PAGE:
I bumped into Rhino just as Nathan and Anthony caught us in the camera car.
Image © Anthony Dryer for Trans Am Bike Race.
That’ll do, Oregon. That’ll do.

It was a long climb out of Mitchell over the Keyes Creek Pass and the light would soon fade so I was keen to push on. Oregon treated me to an amazing sunset that evening. The kind you can only get in a whopping great landscape. I fired up as I pedalled and found a motel in John Day. Booking ahead like this is intended to keep me efficient so that I’m not circling around towns hunting for vacant rooms or spending too long checking in. It didn’t work out that way this time though. Steven Pawley and I rocked up at the same time and swapped WTF expressions as the young lad behind the counter spent 25 minutes checking us in. That’s crushing when you’ve spent the day counting the minutes and there’s 500 miles in your legs.

There was no food available so I raided the vending machine for a juice and a pair of pot noodles before heading to the room to wash my kit. My long-suffering arse hadn’t been quite as bad as expected but I was keen to keep it that way, so every chance I got I’d be washing my kit. I used the ultradistance racers’ standard drying technique: laying the wrung kit out onto a towel, rolling it up tight and then standing on it to pull out the moisture before hanging it up to dry. Four and half hours later it would be ‘dry enough’.

Distance: 331km
Climbing: 3,441m
Time: 14h 08m
Move ratio: 78%

Day 3

Tongue ulcers. My immune system’s canary in the coal mine. During the TCR I’d picked up a nasty throat infection and during LEL my mouth was totally shredded with ulcers. These tiny little alarm bells were a painful warning to manage myself better. I’d already been trying to avoid the sweeter stuff but it looks like I need to push that even further. This can make fuelling really tricky when you’re living out of gas stations and I’m jealous of those riders who can survive on sodas and energy drinks.

Oregon sunrise.

Leaving at 06:00 I was a bit surprised to find everything closed and I had to wait until I hit Prairie City a couple of hours later before I could have breakfast. It was here that I discovered America’s unique idea of what a ‘biscuit’ is. It was at least savoury and portable enough to eat on the go.

“Hob Nobs, Bourbons and Custard Creams. America, those are biscuits.”

The first 150km is spent above 1,000m, crossing three high passes (Dixie, Tipton and Sumpter) before dropping down to Baker City. The lush rolling terrain is crowned on each side by a range of snowcapped mountains. I pass Marcel toiling away up Dixie Pass and then I’m forced to laugh as he hunts me down on the descent, flying past me like I’m standing still. The steering at speed looks a bit jagged to me but he insists it’s much more stable than a traditional bike and he’s rocketing down these hills at 60mph (100kph). Apparently they’re regularly capable of 80mph+, which must be a massive buzz.

Marcel Graber in his velomobile rocketship.

The Austin House Café is another race friendly gem but I had no previous idea about this one. They’ve got a great line in sweet potato fries but my favourite bit is the row of camp beds on their sheltered porch, perfect for a bit of bivy luxe. If I’d have known about this I’d have pressed on the extra 50km last night and bedded down here.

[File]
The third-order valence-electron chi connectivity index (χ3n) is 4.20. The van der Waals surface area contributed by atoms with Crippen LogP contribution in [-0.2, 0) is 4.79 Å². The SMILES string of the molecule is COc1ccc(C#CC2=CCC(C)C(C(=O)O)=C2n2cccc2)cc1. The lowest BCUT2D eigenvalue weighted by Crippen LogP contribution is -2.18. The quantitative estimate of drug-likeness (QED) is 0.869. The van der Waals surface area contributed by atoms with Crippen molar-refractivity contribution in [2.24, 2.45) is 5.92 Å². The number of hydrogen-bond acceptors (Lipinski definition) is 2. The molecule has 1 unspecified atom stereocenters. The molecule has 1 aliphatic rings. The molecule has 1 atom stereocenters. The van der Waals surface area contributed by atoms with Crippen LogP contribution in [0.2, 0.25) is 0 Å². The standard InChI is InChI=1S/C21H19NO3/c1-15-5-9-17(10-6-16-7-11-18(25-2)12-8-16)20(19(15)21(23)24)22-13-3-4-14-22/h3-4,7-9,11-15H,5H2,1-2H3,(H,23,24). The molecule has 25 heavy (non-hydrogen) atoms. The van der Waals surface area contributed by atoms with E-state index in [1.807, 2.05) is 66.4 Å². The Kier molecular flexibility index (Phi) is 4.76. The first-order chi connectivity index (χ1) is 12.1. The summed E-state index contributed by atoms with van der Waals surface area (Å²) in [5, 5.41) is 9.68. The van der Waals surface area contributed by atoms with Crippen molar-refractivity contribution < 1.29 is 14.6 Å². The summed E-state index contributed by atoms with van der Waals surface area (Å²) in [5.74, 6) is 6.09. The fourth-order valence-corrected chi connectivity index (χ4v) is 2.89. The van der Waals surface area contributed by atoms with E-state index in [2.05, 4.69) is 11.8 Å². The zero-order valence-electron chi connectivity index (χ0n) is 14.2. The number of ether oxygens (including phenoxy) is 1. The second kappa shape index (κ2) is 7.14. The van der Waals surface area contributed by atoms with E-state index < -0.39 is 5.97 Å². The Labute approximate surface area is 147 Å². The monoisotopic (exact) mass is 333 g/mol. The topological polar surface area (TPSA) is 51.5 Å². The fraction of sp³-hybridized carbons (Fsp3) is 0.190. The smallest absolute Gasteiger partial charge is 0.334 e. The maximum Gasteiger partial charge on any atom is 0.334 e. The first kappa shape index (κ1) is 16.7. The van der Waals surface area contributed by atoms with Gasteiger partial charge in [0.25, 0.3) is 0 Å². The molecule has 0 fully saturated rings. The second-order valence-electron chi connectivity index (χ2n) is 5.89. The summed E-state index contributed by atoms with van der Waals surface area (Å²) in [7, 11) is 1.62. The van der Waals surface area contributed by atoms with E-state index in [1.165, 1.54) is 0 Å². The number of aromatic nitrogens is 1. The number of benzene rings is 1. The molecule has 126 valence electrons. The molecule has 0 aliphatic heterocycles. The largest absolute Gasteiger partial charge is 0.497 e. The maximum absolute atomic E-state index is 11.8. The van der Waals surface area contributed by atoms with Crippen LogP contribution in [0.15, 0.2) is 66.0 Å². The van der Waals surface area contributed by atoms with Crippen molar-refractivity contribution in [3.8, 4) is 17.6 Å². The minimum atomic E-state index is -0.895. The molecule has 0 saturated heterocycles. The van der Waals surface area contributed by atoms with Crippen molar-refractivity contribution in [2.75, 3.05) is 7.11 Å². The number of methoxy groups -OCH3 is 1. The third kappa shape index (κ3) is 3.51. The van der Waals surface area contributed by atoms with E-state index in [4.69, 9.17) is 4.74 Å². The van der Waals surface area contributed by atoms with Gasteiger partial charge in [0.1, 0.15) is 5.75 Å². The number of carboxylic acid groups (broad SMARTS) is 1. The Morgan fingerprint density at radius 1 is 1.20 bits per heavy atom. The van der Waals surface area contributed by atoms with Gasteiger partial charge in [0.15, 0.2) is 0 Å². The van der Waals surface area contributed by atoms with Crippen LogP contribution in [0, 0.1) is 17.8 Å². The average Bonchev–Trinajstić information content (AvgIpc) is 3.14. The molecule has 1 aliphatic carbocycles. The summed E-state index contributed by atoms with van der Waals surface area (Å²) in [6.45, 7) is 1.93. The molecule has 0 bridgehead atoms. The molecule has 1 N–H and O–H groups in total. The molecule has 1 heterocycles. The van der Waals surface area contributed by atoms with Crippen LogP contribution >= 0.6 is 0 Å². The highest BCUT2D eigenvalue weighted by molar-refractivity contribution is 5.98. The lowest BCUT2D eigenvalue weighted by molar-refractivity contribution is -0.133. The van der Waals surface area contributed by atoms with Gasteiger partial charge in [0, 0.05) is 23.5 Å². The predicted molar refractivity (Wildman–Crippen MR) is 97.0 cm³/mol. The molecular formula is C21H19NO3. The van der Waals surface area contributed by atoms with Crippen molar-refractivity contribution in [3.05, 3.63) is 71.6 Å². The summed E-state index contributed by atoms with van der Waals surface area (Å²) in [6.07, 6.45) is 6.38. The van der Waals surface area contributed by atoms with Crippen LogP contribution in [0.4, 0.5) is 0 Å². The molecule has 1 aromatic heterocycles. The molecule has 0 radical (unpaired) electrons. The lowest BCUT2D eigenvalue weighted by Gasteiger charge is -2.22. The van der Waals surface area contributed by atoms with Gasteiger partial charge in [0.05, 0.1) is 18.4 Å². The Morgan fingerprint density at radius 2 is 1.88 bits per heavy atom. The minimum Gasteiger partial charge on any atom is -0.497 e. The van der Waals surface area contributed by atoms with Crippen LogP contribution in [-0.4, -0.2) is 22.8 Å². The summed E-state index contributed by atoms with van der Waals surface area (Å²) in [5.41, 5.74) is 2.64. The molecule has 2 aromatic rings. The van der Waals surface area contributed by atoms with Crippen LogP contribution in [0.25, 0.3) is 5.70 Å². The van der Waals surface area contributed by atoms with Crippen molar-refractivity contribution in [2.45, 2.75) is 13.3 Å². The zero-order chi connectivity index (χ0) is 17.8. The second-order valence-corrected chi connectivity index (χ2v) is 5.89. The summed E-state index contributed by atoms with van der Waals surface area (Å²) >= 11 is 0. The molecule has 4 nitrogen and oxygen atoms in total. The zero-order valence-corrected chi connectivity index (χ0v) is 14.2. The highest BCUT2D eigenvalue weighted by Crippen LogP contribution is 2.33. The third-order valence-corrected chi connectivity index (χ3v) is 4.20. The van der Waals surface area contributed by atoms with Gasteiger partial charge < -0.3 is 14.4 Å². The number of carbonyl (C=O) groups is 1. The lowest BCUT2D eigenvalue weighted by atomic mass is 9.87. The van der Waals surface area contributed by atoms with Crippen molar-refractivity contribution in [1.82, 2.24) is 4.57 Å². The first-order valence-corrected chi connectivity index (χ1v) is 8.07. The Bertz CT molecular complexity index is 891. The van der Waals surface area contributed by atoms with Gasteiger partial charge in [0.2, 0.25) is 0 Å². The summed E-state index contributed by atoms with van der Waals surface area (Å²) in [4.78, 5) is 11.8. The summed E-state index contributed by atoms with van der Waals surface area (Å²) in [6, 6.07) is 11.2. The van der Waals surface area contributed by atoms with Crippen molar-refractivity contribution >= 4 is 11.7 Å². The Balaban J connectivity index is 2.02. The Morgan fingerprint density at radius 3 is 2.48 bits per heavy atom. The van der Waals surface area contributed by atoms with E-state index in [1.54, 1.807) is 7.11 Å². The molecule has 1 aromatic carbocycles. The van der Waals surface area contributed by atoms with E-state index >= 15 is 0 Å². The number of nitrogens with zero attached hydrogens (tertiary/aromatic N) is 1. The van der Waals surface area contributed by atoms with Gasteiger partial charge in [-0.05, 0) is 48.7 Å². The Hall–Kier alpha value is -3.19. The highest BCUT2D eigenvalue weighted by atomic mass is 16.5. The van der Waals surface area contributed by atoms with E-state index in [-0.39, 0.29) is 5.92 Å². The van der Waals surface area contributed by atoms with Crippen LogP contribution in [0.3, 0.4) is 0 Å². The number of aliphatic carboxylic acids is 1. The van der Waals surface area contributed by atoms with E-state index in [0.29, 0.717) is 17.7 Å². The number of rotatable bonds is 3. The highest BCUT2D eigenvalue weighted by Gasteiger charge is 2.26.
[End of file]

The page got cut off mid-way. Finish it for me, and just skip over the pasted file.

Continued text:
Marcel and I leapfrogged each other up and down the next two passes until the 50km descent towards Baker City, which would be the last time I saw on his way to overall victory. Until now I’d just assumed we’d get to enjoy the prevailing wind on our backs all the way across the country but my luck had run out. The wind now put its heavy hand on my forehead and even though it was downhill the final 40km into town took almost two hours.

“The wind put its heavy hand on my forehead.

I’d not been able to find anything substantial to eat yet today so I’d justified a bit of a feast now that I’d hit a major city. Chinese restaurants are great for a rapid turnaround of high carb food, only I somehow managed to drag this one out for 90 minutes!? I’ve no idea how that happens but it’s this kind of nonsense that I need to knock on the head for future races.

By now I’m starting to get used to the size of the US. My brain has recalibrated and can cope with staring into infinity. It’s something I typically struggle with but there’s a magic to being in such a vast open space when there’s literally nobody else around. Some might find that a bit daunting but I love the solitude.

“My brain has recalibrated and can now cope with staring into infinity.”

You might have noticed in some of the pics that my eyes are really bloodshot and red since the morning of day 2. I’d put it down to tiredness but today it became clear that there was something more to it. At Richland I picked up some bug spray (40% deet) to avoid the critters that savaged me the night before, some alcohol-free mouthwash to help with my ulcers and some eye drops. I was craving a cold drink too and they were out of milkshakes so I reluctantly picked up an iced coffee. I don’t drink coffee so I was surprised to find it pretty quaffable, which was a useful discovery as they’re sold everywhere.

It was a cruel tease finding a big sign declaring ‘Halfway’ when in fact I was barely 1,000km into the race. Supply options were quite drawn out this deep into Oregon and as the evening approached I was keen to make sure I was carrying enough to give myself options. By now I’d adopted the strategy of carrying a milkshake or iced coffee underneath my aerobars and food above them. I’m still thinking I’d be more efficient if I could fit a feed bag to my cockpit too. One to experiment with.